Membership in a professional association is also an indicator, especially when entrance requirements exist. The International Association of Conference Interpreters (AIIC) has strict admission criteria based on peer review by senior members.

These are some of the quality criteria customers will want to look for when planning a multilingual meeting. But certification also comes up in a different and much broader context: standardization and quality assurance.

The interpreter’s environment

Standardization is not about practitioners, but about goods and services. In regard to interpreting, booths and sound equipment readily come to mind. AIIC was an active partner in the drafting of ISO standards for fixed and mobile booths.

Today standardization of processes is drawing attention in the service sector. Conference interpreter groups have started to apply for ISO 9000 certification to guarantee that their management system is sound.

Earlier this year AIIC sponsored a meeting on quality assurance in Vienna where we heard how Milan-based AMI, a group composed of AIIC members, opted for ISO certification. One reason was that having a certified quality assurance system in place is a prerequisite for participating in public tenders launched by regional authorities in Italy.

Was it worth the effort? As AIIC and AMI member Mariolina Mappelli puts it, “The system is about constant improvement of the quality you offer, so you can’t rest on your laurels. Key indicators and constant monitoring of processes help you to be more aware of every little detail, and this leads to more quality in general terms. The quality in the interpretation booth may only benefit indirectly, and there are many other aspects that influence quality in interpreting, like the technical set-up. But documenting and monitoring each and every step in the organisation and preparation of an event helps you to constantly improve the general service you provide.”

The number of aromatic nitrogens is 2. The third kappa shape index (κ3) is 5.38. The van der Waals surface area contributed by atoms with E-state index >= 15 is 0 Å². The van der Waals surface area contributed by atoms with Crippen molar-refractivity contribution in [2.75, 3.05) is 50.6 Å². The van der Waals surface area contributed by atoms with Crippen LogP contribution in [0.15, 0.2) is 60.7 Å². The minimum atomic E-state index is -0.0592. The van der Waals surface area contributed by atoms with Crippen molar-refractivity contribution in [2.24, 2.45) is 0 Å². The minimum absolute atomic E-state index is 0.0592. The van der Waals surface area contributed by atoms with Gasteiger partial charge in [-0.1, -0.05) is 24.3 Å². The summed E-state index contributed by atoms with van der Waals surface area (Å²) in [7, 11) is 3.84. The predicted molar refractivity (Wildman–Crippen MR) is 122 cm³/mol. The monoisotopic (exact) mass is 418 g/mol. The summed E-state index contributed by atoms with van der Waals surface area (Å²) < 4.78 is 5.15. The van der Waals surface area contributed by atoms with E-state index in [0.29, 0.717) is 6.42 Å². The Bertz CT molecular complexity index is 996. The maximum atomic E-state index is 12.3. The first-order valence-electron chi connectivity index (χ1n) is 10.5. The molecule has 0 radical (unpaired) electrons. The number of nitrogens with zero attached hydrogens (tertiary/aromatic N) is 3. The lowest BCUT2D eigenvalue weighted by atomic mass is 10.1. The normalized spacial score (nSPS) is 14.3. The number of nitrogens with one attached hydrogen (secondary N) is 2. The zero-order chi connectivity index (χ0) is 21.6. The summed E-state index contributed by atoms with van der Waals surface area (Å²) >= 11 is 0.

The discussion

AIIC and its members have been examining certification and standards for conference interpreting for a long time. Many think that proper certification of conference interpreting would be very difficult if not nigh impossible to institute. On the one hand, it would be difficult to find qualified quality inspectors able to judge the performance of interpreters during a conference. On the other, there are valid questions about how such a “test” should be organised (A 10, 20 or 30-minute segment? In just one conference or several? Revalidated how often?). Some colleagues also claim that certification tests are short by necessity and thus less reliable for indicating quality than a MA and work experience.

Some national accreditation authorities have incorporated specialised studies at an advanced level (e.g. post-graduate) into their requirements, and at least one (NAATI – Australia) accepts membership in AIIC as sufficient for an interpreter to be granted their highest level of interpreter accreditation – conference interpreter. This accords with the view of experts in both academia and the quality assurance community that strict admission criteria are central to quality.

AIIC has taken a holistic approach, recognising that a combination of competent interpreters, suitable working conditions, good equipment and technical personnel, sound conference organisation and so on is needed to ensure quality. To that end it has supported research and developed an array of materials (e.g. checklists and guidelines) to help not only interpreters and consultant interpreters, but also speakers, architects, equipment providers and PCOs with one aim in sight: optimum quality.

We all know, however, that our work is never done. We look to our professional association to take the lead and to continue to provide a forum for discussion among all the parties involved.

Thanks go to Luigi Luccarelli for his input to this article.

Recommended citation format:
Birgit CHRISTENSEN. "Interpretation and certification". March 15, 2011. Accessed July 2, 2020. <>.